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Math Help - Set Theory Question

  1. #1
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    Set Theory Question

    1) Which of the following sets are equal?
    a) {1, 2, 3}
    b) {3, 2, 1, 3}
    c) {3, 1, 2, 3}
    d) {1, 2, 2, 3}


    Is this as simple as saying b and c are equal because they contain the same numbers? Or is it more complicated than that?
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  2. #2
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    Re: Set Theory Question

    Yes that is correct.
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  3. #3
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    Re: Set Theory Question

    Is there anyway to show work for this problem? Or is just saying "b and c are equal because they contain the same set of numbers" enough?
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  4. #4
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    Re: Set Theory Question

    Hmm, my friend just told me that they are equal if every element of one is a subset of the other and that they are all equal.

    Now I'm more confused lol.
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  5. #5
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    Re: Set Theory Question

    Two sets are equal if they contain exactly the same elements and nothing else. It's as simple as that...
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  6. #6
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    Re: Set Theory Question

    Quote Originally Posted by rhymin View Post
    1) Which of the following sets are equal?
    a) {1, 2, 3}
    b) {3, 2, 1, 3}
    c) {3, 1, 2, 3}
    d) {1, 2, 2, 3}

    There is only one set in the list above: : \{1,2,3\}

    \{1, 2, 3\}=\{3, 2, 1, 3\}=\{3, 1, 2, 3\}=\{1, 2, 2, 3\}
    Last edited by Plato; March 25th 2013 at 04:54 PM.
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  7. #7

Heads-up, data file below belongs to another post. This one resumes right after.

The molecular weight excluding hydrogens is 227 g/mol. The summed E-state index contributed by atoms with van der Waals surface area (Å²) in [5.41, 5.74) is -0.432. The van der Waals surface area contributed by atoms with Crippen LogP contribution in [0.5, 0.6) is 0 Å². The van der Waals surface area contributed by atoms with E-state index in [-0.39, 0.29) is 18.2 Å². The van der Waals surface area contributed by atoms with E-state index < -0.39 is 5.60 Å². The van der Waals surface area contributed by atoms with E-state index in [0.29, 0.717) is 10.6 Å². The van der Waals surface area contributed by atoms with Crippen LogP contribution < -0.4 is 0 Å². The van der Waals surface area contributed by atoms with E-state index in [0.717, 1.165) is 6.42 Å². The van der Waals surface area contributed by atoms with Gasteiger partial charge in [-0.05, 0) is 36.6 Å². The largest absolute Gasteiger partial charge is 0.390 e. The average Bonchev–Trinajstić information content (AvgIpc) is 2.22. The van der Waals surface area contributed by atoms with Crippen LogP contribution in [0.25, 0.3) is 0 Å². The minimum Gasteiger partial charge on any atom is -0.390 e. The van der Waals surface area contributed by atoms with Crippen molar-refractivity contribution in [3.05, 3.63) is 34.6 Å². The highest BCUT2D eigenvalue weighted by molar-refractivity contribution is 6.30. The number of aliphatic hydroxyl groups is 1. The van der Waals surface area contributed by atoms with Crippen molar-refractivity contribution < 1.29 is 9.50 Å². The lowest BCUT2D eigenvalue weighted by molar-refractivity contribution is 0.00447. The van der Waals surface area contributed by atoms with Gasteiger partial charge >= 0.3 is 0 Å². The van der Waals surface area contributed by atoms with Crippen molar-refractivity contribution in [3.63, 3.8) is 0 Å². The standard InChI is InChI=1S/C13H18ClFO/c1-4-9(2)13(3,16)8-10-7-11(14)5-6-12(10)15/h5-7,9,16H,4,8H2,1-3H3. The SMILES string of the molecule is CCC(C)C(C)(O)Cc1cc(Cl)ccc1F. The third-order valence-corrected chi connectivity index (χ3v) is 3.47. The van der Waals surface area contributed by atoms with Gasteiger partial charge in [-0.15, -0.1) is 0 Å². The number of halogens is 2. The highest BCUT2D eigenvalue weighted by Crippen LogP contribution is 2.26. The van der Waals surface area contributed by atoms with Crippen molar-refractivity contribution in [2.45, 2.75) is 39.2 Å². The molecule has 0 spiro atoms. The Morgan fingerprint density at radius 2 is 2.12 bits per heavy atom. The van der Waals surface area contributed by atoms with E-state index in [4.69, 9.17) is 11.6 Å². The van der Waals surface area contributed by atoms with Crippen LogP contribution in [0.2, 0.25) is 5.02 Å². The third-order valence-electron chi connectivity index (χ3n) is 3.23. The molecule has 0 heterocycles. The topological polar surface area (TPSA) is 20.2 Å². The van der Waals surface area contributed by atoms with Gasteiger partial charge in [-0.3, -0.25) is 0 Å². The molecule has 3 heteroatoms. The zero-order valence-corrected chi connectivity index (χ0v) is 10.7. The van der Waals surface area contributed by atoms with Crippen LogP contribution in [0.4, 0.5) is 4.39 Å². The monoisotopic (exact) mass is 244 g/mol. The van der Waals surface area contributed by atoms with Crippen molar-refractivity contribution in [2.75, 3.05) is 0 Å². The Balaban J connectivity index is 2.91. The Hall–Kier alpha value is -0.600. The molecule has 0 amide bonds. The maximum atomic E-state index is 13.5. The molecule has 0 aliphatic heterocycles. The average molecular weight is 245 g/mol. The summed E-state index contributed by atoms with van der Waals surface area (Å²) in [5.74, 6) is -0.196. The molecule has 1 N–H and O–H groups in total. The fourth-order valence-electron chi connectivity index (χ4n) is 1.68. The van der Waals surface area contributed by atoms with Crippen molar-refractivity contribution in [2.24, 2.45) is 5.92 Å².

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    Re: Set Theory Question

    Plato's point is that a set does not have the same object multiple times. However, some texts would simply ignore the multiple occurances and say that all those sets are the same- and would be better written as just {1, 2, 3}.
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  8. #8
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    Re: Set Theory Question

    Hmm, I'm confused again...sorry for my ignorance.
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  9. #9
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    Re: Set Theory Question

    Oh, so they are all the same really? Since duplicates don't matter?
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  10. #10
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    Re: Set Theory Question

    Quote Originally Posted by rhymin View Post
    Oh, so they are all the same really? Since duplicates don't matter?

    Both of these sets \{1\}~\&~\{1,1\} has only one element.
    Sets are determined only by its contents.
    Can you think of these in those terms?
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  11. #11
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    Re: Set Theory Question

    Yes, thank you!
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  12. #12
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    Re: Set Theory Question

    All 4 are different ways of writing the same set. The most natural way to write this set is {1,2,3}.
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